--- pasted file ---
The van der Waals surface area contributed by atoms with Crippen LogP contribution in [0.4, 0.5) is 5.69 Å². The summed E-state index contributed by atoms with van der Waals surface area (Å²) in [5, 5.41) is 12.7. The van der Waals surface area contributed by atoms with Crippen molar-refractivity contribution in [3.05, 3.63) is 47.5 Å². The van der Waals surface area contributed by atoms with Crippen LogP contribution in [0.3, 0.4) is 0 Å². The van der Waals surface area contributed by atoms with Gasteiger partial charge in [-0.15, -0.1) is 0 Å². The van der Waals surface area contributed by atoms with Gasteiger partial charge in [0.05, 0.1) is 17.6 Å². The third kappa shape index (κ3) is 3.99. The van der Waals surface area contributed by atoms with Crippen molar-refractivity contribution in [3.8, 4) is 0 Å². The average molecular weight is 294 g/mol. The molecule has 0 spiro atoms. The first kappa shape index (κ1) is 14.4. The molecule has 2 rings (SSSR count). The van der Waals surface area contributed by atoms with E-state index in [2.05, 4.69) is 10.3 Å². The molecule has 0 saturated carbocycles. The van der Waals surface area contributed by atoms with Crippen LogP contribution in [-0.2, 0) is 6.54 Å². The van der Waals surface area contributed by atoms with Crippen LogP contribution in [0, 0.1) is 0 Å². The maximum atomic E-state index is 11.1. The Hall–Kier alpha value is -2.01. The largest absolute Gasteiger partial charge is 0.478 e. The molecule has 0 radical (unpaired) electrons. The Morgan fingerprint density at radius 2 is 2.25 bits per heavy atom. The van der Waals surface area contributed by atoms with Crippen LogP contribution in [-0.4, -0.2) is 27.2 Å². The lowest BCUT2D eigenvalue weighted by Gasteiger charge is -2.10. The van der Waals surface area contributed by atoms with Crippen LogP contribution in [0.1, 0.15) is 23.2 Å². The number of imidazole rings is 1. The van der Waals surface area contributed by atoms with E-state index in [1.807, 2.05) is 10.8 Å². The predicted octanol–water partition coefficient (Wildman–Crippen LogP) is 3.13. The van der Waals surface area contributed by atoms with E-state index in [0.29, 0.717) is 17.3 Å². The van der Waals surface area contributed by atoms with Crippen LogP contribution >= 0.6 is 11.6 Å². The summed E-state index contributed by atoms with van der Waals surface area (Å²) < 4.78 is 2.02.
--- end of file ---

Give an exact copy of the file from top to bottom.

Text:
The van der Waals surface area contributed by atoms with Crippen LogP contribution in [0.4, 0.5) is 5.69 Å². The summed E-state index contributed by atoms with van der Waals surface area (Å²) in [5, 5.41) is 12.7. The van der Waals surface area contributed by atoms with Crippen molar-refractivity contribution in [3.05, 3.63) is 47.5 Å². The van der Waals surface area contributed by atoms with Crippen LogP contribution in [0.3, 0.4) is 0 Å². The van der Waals surface area contributed by atoms with Gasteiger partial charge in [-0.15, -0.1) is 0 Å². The van der Waals surface area contributed by atoms with Gasteiger partial charge in [0.05, 0.1) is 17.6 Å². The third kappa shape index (κ3) is 3.99. The van der Waals surface area contributed by atoms with Crippen molar-refractivity contribution in [3.8, 4) is 0 Å². The average molecular weight is 294 g/mol. The molecule has 0 spiro atoms. The first kappa shape index (κ1) is 14.4. The molecule has 2 rings (SSSR count). The van der Waals surface area contributed by atoms with E-state index in [2.05, 4.69) is 10.3 Å². The molecule has 0 saturated carbocycles. The van der Waals surface area contributed by atoms with Crippen LogP contribution in [-0.2, 0) is 6.54 Å². The van der Waals surface area contributed by atoms with Crippen LogP contribution in [0, 0.1) is 0 Å². The maximum atomic E-state index is 11.1. The Hall–Kier alpha value is -2.01. The largest absolute Gasteiger partial charge is 0.478 e. The molecule has 0 radical (unpaired) electrons. The Morgan fingerprint density at radius 2 is 2.25 bits per heavy atom. The van der Waals surface area contributed by atoms with Crippen LogP contribution in [-0.4, -0.2) is 27.2 Å². The lowest BCUT2D eigenvalue weighted by Gasteiger charge is -2.10. The van der Waals surface area contributed by atoms with Crippen LogP contribution in [0.1, 0.15) is 23.2 Å². The number of imidazole rings is 1. The van der Waals surface area contributed by atoms with E-state index in [1.807, 2.05) is 10.8 Å². The predicted octanol–water partition coefficient (Wildman–Crippen LogP) is 3.13. The van der Waals surface area contributed by atoms with E-state index in [0.29, 0.717) is 17.3 Å². The van der Waals surface area contributed by atoms with Crippen LogP contribution >= 0.6 is 11.6 Å². The summed E-state index contributed by atoms with van der Waals surface area (Å²) < 4.78 is 2.02.